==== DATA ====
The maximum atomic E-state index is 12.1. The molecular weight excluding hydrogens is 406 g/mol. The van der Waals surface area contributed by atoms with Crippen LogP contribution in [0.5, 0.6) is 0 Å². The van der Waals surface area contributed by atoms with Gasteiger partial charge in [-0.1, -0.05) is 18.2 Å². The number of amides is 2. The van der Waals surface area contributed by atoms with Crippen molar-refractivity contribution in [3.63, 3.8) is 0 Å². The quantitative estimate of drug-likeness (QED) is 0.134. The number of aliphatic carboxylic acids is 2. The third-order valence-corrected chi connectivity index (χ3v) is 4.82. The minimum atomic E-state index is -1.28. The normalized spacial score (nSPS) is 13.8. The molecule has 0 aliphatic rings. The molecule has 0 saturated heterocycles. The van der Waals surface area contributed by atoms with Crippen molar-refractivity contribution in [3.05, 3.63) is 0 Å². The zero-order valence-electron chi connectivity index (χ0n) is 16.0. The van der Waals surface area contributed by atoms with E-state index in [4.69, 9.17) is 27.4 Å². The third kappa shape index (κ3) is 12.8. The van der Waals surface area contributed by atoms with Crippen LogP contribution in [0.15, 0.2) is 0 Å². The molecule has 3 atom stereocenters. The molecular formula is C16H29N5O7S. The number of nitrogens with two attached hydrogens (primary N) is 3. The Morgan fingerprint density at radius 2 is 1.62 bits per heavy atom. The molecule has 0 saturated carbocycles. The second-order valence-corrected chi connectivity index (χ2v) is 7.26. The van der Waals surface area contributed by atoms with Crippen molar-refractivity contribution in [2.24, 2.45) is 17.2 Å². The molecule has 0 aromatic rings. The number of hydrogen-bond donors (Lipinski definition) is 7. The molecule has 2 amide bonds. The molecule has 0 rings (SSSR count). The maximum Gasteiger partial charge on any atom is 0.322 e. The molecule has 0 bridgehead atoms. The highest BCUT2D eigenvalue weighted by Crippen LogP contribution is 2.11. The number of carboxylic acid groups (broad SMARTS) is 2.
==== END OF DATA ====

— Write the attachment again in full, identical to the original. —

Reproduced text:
The maximum atomic E-state index is 12.1. The molecular weight excluding hydrogens is 406 g/mol. The van der Waals surface area contributed by atoms with Crippen LogP contribution in [0.5, 0.6) is 0 Å². The van der Waals surface area contributed by atoms with Gasteiger partial charge in [-0.1, -0.05) is 18.2 Å². The number of amides is 2. The van der Waals surface area contributed by atoms with Crippen molar-refractivity contribution in [3.63, 3.8) is 0 Å². The quantitative estimate of drug-likeness (QED) is 0.134. The number of aliphatic carboxylic acids is 2. The third-order valence-corrected chi connectivity index (χ3v) is 4.82. The minimum atomic E-state index is -1.28. The normalized spacial score (nSPS) is 13.8. The molecule has 0 aliphatic rings. The molecule has 0 saturated heterocycles. The van der Waals surface area contributed by atoms with Crippen molar-refractivity contribution in [3.05, 3.63) is 0 Å². The zero-order valence-electron chi connectivity index (χ0n) is 16.0. The van der Waals surface area contributed by atoms with E-state index in [4.69, 9.17) is 27.4 Å². The third kappa shape index (κ3) is 12.8. The van der Waals surface area contributed by atoms with Crippen LogP contribution in [0.15, 0.2) is 0 Å². The molecule has 3 atom stereocenters. The molecular formula is C16H29N5O7S. The number of nitrogens with two attached hydrogens (primary N) is 3. The Morgan fingerprint density at radius 2 is 1.62 bits per heavy atom. The molecule has 0 saturated carbocycles. The second-order valence-corrected chi connectivity index (χ2v) is 7.26. The van der Waals surface area contributed by atoms with Crippen molar-refractivity contribution in [2.24, 2.45) is 17.2 Å². The molecule has 0 aromatic rings. The number of hydrogen-bond donors (Lipinski definition) is 7. The molecule has 2 amide bonds. The molecule has 0 rings (SSSR count). The maximum Gasteiger partial charge on any atom is 0.322 e. The molecule has 0 bridgehead atoms. The highest BCUT2D eigenvalue weighted by Crippen LogP contribution is 2.11. The number of carboxylic acid groups (broad SMARTS) is 2.